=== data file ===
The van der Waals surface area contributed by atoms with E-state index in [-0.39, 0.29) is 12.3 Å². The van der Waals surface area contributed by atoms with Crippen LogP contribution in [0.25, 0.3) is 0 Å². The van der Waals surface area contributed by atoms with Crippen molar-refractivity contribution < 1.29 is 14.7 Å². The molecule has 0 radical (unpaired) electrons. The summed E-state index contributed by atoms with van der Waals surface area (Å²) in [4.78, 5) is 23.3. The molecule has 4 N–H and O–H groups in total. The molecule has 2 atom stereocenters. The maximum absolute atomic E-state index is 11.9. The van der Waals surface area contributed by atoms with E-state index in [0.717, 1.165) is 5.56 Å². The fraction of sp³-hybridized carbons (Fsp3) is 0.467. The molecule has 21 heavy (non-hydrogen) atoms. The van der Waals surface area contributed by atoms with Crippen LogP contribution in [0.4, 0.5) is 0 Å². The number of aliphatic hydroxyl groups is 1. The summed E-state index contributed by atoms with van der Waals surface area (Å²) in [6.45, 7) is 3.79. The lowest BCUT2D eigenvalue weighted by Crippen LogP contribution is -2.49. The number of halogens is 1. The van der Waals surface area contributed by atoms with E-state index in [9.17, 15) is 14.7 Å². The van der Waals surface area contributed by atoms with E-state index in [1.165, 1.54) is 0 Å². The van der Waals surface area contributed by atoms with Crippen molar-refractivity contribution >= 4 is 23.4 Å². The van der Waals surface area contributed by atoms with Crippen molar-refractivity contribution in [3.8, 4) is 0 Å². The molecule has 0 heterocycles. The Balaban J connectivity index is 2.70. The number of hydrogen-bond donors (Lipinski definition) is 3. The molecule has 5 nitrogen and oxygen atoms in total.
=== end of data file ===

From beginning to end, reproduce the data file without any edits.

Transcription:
The van der Waals surface area contributed by atoms with E-state index in [-0.39, 0.29) is 12.3 Å². The van der Waals surface area contributed by atoms with Crippen LogP contribution in [0.25, 0.3) is 0 Å². The van der Waals surface area contributed by atoms with Crippen molar-refractivity contribution < 1.29 is 14.7 Å². The molecule has 0 radical (unpaired) electrons. The summed E-state index contributed by atoms with van der Waals surface area (Å²) in [4.78, 5) is 23.3. The molecule has 4 N–H and O–H groups in total. The molecule has 2 atom stereocenters. The maximum absolute atomic E-state index is 11.9. The van der Waals surface area contributed by atoms with E-state index in [0.717, 1.165) is 5.56 Å². The fraction of sp³-hybridized carbons (Fsp3) is 0.467. The molecule has 21 heavy (non-hydrogen) atoms. The van der Waals surface area contributed by atoms with Crippen LogP contribution in [0.4, 0.5) is 0 Å². The number of aliphatic hydroxyl groups is 1. The summed E-state index contributed by atoms with van der Waals surface area (Å²) in [6.45, 7) is 3.79. The lowest BCUT2D eigenvalue weighted by Crippen LogP contribution is -2.49. The number of halogens is 1. The van der Waals surface area contributed by atoms with E-state index in [9.17, 15) is 14.7 Å². The van der Waals surface area contributed by atoms with E-state index in [1.165, 1.54) is 0 Å². The van der Waals surface area contributed by atoms with Crippen molar-refractivity contribution >= 4 is 23.4 Å². The van der Waals surface area contributed by atoms with Crippen molar-refractivity contribution in [3.8, 4) is 0 Å². The molecule has 0 heterocycles. The Balaban J connectivity index is 2.70. The number of hydrogen-bond donors (Lipinski definition) is 3. The molecule has 5 nitrogen and oxygen atoms in total.